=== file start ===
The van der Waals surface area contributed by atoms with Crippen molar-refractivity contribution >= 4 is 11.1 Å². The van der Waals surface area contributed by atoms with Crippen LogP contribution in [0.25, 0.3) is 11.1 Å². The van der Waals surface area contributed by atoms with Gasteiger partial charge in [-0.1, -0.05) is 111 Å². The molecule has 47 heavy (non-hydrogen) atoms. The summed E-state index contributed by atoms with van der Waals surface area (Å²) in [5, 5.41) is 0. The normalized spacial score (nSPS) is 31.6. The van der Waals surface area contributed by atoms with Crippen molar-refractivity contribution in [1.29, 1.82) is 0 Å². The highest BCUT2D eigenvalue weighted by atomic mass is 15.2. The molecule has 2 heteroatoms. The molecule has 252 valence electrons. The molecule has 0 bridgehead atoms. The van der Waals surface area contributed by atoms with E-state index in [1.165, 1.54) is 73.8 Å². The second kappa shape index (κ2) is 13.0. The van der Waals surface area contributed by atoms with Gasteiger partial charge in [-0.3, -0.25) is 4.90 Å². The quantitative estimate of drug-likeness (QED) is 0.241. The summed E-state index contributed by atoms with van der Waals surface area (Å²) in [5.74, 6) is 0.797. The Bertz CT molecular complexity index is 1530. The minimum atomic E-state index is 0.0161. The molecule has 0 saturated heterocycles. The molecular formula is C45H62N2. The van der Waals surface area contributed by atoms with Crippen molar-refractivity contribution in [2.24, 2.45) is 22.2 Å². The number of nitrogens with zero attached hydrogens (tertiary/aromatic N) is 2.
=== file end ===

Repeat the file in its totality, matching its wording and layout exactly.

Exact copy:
The van der Waals surface area contributed by atoms with Crippen molar-refractivity contribution >= 4 is 11.1 Å². The van der Waals surface area contributed by atoms with Crippen LogP contribution in [0.25, 0.3) is 11.1 Å². The van der Waals surface area contributed by atoms with Gasteiger partial charge in [-0.1, -0.05) is 111 Å². The molecule has 47 heavy (non-hydrogen) atoms. The summed E-state index contributed by atoms with van der Waals surface area (Å²) in [5, 5.41) is 0. The normalized spacial score (nSPS) is 31.6. The van der Waals surface area contributed by atoms with Crippen molar-refractivity contribution in [1.29, 1.82) is 0 Å². The highest BCUT2D eigenvalue weighted by atomic mass is 15.2. The molecule has 2 heteroatoms. The molecule has 252 valence electrons. The molecule has 0 bridgehead atoms. The van der Waals surface area contributed by atoms with E-state index in [1.165, 1.54) is 73.8 Å². The second kappa shape index (κ2) is 13.0. The van der Waals surface area contributed by atoms with Gasteiger partial charge in [-0.3, -0.25) is 4.90 Å². The quantitative estimate of drug-likeness (QED) is 0.241. The summed E-state index contributed by atoms with van der Waals surface area (Å²) in [5.74, 6) is 0.797. The Bertz CT molecular complexity index is 1530. The minimum atomic E-state index is 0.0161. The molecule has 0 saturated heterocycles. The molecular formula is C45H62N2. The van der Waals surface area contributed by atoms with Crippen molar-refractivity contribution in [2.24, 2.45) is 22.2 Å². The number of nitrogens with zero attached hydrogens (tertiary/aromatic N) is 2.